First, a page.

Skip to main content



NEW YORK – Students at the Lower School at Manhattan Star Academy (MSA) will be participating in a Stepping Up Ceremony on June 21 at 10 am at the school located at 180 Amsterdam Avenue.

Ten students with developmental disabilities will be graduating and moving up to the Upper School. The school’s therapists and teachers have been working with the students to prepare for their transition. The ceremony will include parent attendance, awards, and of course, students wearing caps and gowns! Parents and staff will be available to speak with the media.

"It means the world to me to see my students move on and up in the world. I'm so proud of them and how far they've come this year, and I'm beyond thrilled for them and their next adventure they will experience at the Upper School,” said Allison Finnen, a teacher at the Lower School.

MSA is part of YAI, which offers a comprehensive range of services to children and adults with intellectual and developmental disabilities. The school on the Upper West Side serves children with global developmental delays, autism spectrum disorder, speech and language delays, and other neurodevelopmental disabilities. MSA fosters a collaborative, multidisciplinary learning environment. It has gained a reputation for customized learning programs that promote independence, self-confidence, and life skills.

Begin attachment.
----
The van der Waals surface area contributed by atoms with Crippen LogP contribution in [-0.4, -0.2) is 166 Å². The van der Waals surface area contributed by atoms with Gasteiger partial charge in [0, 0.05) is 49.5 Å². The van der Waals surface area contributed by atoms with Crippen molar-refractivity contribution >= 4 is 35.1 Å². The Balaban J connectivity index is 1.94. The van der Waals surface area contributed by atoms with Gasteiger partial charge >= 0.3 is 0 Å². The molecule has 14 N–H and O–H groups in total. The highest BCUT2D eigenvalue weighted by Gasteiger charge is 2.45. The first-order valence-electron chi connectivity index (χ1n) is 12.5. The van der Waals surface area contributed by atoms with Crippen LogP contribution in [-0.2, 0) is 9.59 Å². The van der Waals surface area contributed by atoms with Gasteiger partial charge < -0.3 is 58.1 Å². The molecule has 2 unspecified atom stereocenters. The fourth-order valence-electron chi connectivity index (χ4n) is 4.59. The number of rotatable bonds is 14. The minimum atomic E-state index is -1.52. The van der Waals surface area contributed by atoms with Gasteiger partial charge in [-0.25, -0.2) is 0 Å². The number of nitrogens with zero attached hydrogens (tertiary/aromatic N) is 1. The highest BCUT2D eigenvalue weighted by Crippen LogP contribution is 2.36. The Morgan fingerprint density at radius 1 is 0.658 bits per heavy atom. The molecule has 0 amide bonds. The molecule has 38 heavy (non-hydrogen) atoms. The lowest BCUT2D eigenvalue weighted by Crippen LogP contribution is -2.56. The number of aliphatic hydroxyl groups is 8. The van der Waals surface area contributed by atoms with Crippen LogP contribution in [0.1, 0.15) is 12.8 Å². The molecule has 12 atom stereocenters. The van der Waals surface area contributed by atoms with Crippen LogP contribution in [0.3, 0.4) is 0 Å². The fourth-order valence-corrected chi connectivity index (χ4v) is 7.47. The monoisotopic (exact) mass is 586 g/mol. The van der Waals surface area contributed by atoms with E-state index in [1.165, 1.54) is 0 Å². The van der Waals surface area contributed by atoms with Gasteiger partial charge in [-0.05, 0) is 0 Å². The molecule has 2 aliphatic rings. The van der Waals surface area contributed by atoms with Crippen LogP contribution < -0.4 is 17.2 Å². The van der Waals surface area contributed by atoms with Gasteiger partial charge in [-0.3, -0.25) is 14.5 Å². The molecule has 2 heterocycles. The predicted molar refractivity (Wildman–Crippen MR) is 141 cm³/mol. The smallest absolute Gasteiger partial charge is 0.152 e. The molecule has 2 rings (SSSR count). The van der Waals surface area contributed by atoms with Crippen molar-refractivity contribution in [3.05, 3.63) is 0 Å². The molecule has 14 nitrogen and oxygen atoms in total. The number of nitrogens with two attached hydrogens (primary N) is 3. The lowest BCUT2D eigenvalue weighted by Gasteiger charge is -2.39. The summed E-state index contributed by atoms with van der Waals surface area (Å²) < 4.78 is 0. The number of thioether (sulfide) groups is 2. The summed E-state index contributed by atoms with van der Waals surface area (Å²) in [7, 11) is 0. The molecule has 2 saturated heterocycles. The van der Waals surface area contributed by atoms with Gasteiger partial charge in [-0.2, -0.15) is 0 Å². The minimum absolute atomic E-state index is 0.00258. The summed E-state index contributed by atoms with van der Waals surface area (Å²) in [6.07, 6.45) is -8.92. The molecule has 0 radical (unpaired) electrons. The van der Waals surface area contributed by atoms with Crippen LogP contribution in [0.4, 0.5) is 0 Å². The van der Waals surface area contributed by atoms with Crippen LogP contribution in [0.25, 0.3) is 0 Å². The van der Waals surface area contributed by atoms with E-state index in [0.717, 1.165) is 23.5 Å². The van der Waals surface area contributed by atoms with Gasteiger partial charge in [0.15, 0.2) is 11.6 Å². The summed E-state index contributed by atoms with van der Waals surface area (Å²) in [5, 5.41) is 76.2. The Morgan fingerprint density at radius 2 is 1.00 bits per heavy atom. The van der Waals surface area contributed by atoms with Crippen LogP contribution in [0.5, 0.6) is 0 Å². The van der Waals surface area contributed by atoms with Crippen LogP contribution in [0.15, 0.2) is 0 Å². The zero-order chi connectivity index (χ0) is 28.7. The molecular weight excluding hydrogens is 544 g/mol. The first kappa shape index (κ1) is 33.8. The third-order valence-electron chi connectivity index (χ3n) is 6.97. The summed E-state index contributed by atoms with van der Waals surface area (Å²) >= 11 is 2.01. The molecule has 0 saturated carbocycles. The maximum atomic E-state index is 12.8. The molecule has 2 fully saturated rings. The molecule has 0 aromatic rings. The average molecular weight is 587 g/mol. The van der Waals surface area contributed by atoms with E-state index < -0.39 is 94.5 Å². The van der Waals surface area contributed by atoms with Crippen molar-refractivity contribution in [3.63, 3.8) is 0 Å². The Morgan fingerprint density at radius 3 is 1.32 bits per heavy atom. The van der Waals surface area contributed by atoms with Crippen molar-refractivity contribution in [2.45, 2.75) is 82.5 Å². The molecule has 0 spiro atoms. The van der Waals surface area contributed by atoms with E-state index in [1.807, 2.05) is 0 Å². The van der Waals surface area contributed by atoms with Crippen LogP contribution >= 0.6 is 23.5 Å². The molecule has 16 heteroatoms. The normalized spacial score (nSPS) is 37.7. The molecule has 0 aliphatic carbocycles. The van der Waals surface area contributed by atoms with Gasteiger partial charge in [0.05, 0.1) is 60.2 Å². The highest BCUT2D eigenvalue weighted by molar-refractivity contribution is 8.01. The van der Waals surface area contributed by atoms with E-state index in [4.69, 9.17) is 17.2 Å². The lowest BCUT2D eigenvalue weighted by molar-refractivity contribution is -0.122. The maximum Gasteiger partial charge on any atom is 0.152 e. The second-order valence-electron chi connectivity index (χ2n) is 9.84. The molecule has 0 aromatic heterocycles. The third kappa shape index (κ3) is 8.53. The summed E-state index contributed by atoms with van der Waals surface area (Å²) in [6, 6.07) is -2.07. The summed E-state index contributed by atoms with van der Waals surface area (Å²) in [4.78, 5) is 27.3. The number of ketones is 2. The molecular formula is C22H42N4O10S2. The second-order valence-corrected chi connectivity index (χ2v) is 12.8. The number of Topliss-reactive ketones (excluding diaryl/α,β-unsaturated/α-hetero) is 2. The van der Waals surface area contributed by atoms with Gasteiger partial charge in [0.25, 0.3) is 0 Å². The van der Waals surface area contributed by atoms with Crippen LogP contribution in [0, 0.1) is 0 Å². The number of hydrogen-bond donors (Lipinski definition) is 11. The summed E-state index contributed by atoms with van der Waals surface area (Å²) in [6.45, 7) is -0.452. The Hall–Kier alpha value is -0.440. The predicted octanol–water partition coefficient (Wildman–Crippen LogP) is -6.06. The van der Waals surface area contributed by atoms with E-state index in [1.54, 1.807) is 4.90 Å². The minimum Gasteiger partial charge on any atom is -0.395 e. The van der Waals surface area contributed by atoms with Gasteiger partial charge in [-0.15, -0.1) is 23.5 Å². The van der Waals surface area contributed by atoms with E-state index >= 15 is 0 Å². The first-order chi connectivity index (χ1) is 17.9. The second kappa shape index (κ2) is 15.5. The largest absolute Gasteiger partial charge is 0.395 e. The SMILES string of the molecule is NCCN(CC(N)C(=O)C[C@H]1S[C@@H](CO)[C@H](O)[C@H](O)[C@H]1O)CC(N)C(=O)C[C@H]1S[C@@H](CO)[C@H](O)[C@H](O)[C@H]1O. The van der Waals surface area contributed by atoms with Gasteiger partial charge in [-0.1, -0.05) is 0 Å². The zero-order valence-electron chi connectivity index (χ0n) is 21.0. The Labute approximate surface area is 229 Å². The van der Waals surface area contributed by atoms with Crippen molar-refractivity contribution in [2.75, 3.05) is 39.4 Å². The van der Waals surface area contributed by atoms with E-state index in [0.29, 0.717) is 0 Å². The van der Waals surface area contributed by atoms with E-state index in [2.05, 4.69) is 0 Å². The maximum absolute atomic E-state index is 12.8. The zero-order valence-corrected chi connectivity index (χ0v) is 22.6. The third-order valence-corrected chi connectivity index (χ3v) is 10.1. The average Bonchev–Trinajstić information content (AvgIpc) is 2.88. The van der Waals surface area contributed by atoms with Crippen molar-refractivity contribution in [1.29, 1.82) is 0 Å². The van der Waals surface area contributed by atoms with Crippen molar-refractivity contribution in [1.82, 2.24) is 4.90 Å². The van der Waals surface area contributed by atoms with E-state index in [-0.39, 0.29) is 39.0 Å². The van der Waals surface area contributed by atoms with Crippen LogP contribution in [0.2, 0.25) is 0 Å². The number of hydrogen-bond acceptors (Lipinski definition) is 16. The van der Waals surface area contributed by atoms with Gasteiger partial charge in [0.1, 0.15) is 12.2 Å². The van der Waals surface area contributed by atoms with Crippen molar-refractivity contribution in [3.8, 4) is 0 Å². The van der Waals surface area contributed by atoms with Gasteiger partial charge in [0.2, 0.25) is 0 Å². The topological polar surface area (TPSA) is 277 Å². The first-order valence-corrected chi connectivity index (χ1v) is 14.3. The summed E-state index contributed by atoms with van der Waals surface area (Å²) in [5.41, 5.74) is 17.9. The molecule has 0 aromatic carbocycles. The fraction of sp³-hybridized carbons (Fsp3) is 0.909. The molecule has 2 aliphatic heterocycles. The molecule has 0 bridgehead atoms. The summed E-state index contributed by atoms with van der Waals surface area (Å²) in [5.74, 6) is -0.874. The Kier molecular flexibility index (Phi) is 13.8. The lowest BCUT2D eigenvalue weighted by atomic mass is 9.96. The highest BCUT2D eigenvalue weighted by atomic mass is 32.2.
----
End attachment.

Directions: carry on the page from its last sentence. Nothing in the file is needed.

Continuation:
Kamana Shrestha

ABOUT YAI: Founded in 1957, YAI remains at the forefront of an extraordinary movement aimed at empowering people with intellectual and developmental disabilities and their families. YAI and its network of affiliate agencies offer children and adults with intellectual and developmental disabilities a comprehensive range of services. YAI is committed to seeing beyond disability, providing opportunities for people to live, love, work, and learn in their communities. YAI’s 4,000 employees provide supportive housing, education, medical, dental, and mental health care, job training, community integration, and social enrichment for more than 20,000 people with intellectual and developmental disabilities, and their families, in New York, New Jersey, and California.